CAMBRIDGE, Mass. — It was past dark on a February afternoon in 1894 when a keeper at Greenwich Park, just outside London, heard the bang. Rushing toward the spot, he made out the figure of a young man on bent knees, with his abdomen gashed open and his bowels spilling out. The police identified the victim as a Frenchman named Martial Bourdin, with ties to a well-known anarchist club. Clearly, they concluded, he’d been on his way to bomb the Greenwich Observatory. It was a highly symbolic target: the Prime Meridian, the longitudinal center of the world.
Bourdin did rock the center of the world, just not the way he may have intended: Anarchism in the 1890s touched off the first age of global terrorism, and then as now, migrants and civil liberties paid the price.
Today, “anarchism” seems harmless, almost quaint, something you might associate with ex-hippies, former punks and wild-haired loners scrawling anti-establishment manifestos in cabins off the grid. But in its heyday, anarchism promoted a broadly appealing vision of a free, stateless society. Delegates at the International Anarchist Congress in 1881 adopted the strategy of “propaganda by deed” — in a word, terrorism — to achieve it.
A single attack could “make more propaganda than thousands of pamphlets,” said the anarchist philosopher Peter Kropotkin, and anarchists carried out dozens. They committed a string of high-profile assassinations the likes of which seem unimaginable today, killing the U.S. president, the French president, the Spanish prime minister, the king of Italy and the empress of Austria-Hungary in less than a decade.
More shocking were the bombs. Armed with newly patented dynamite, the first widely available weapon of mass destruction, anarchists transformed sites of bourgeois sociability — a bustling Paris café, a piazza in Rome, the opera house in Barcelona — into screaming scenes of murder.
Legislatures across Europe and the United States reacted by ramping up police powers and passing acts to banish anarchists or bar them entry.
The one exception was Britain, which prided itself on traditions of asylum and civil liberties. Anarchists on the lam congregated in London, relatively untroubled by the police.
So did thousands more European migrants, chiefly eastern European Jews fleeing persecution in Russia. From 1881 to 1901 the number of Russians and Poles in London leapt from less than 9,000 to more than 53,000, triggering a nativist backlash. The anti-immigration activist William Henry Wilkins decried this “alien invasion,” claiming that it turned parts of London into “a foreign city.”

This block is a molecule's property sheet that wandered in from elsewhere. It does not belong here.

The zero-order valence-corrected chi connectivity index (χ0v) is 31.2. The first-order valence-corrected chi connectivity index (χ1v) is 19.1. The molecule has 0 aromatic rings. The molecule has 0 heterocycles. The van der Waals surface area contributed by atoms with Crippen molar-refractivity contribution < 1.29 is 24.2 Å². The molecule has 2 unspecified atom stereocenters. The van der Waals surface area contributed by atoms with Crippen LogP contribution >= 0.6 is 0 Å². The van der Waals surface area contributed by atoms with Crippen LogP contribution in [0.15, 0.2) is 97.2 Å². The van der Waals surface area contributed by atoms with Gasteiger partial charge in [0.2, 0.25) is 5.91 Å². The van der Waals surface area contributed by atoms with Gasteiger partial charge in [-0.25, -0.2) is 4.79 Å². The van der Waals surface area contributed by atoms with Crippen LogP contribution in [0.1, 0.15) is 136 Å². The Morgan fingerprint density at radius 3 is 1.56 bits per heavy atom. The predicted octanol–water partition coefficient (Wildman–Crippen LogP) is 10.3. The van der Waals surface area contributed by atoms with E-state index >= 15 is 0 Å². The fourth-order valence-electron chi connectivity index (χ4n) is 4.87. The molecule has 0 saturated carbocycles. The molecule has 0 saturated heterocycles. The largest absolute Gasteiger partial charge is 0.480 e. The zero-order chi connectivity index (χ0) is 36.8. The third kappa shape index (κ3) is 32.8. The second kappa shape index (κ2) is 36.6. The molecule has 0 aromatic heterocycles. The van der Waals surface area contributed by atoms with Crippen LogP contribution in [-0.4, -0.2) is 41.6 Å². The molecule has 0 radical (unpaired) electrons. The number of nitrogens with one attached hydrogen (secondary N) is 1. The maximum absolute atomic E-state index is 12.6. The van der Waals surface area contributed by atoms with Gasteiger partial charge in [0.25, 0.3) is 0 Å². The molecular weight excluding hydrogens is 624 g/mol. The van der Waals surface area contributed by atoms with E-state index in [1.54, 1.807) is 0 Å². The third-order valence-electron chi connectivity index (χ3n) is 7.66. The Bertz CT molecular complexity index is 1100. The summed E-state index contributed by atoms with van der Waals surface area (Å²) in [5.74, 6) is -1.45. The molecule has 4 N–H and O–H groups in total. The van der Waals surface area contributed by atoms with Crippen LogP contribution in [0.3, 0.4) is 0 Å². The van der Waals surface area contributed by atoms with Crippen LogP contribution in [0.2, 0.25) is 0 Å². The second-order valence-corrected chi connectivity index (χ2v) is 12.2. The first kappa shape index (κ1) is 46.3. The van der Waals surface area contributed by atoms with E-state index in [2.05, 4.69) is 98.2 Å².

In practice, the immigrant masses and the handful of anarchists were quite distinct. But since people believed — as tabloids and sensation novels continually reminded them — that some foreigners might be bomb-throwing revolutionaries, they didn’t think rationally about the differences. They saw what Wilkins called “destitute and degraded foreigners” bringing “pauperism, vice and crime.”
Then the Greenwich attack happened, and it seemed to confirm the link nativists suspected between foreigners and violence. Police swooped down on a German anarchist club in Soho and rounded up Italians suspected of building bombs. Hundreds of protestors mobbed Bourdin’s funeral cortège, hissing “No bombs here!” “Go back to your own country!”
With the episode fresh in the public mind, the leader of the Conservative Party, Lord Salisbury, introduced a parliamentary bill to restrict immigration. The British “have always loved to consider this island as the asylum of those who are defeated in political struggles,” Salisbury acknowledged, but the Greenwich incident “caused an entire change in that idea of the right of asylum.” There were terrorists, there were refugees, sometimes there were terrorists who were also refugees, and so refugees should no longer be allowed in.
Salisbury was wrong. There was no evidence that “England is to a great extent the headquarters, the base, from which the Anarchist operations are conducted,” as he had said. There was even less to link anarchists and Jewish refugees. Mobilizing fear of anarchists to promote immigration restrictions made good politics but very bad policy.
If public safety was really the objective, keeping out continental Europeans achieved next to nothing. As Salisbury knew, by far the greatest terrorist threat came from Britain’s own subjects: Irish nationalists. In the 1880s, Irish revolutionaries had dynamited the London Underground, the Tower of London and the House of Commons, causing far more carnage than a foreigner ever did.
Bourdin’s bomb was presumed to be the only anarchist incident in British history, and anarchists (unlike Communists) didn’t succeed in overthrowing governments. In retrospect it looked to Joseph Conrad, who used the incident as the inspiration for his 1907 novel “The Secret Agent,” like “a blood-stained inanity of so fatuous a kind that it was impossible to fathom its origin by any reasonable or even unreasonable process of thought.”
But that is not to say that anarchism had no impact.
Anarchism helped shape modern immigration restrictions across Europe and the United States. It underpinned the consolidation of international policing when criminal justice agents convened in 1914 to address the threat of anarchism, and formed what became today’s Interpol. It carved grooves in Western minds about foreignness and terrorism that we can slip into almost without thinking.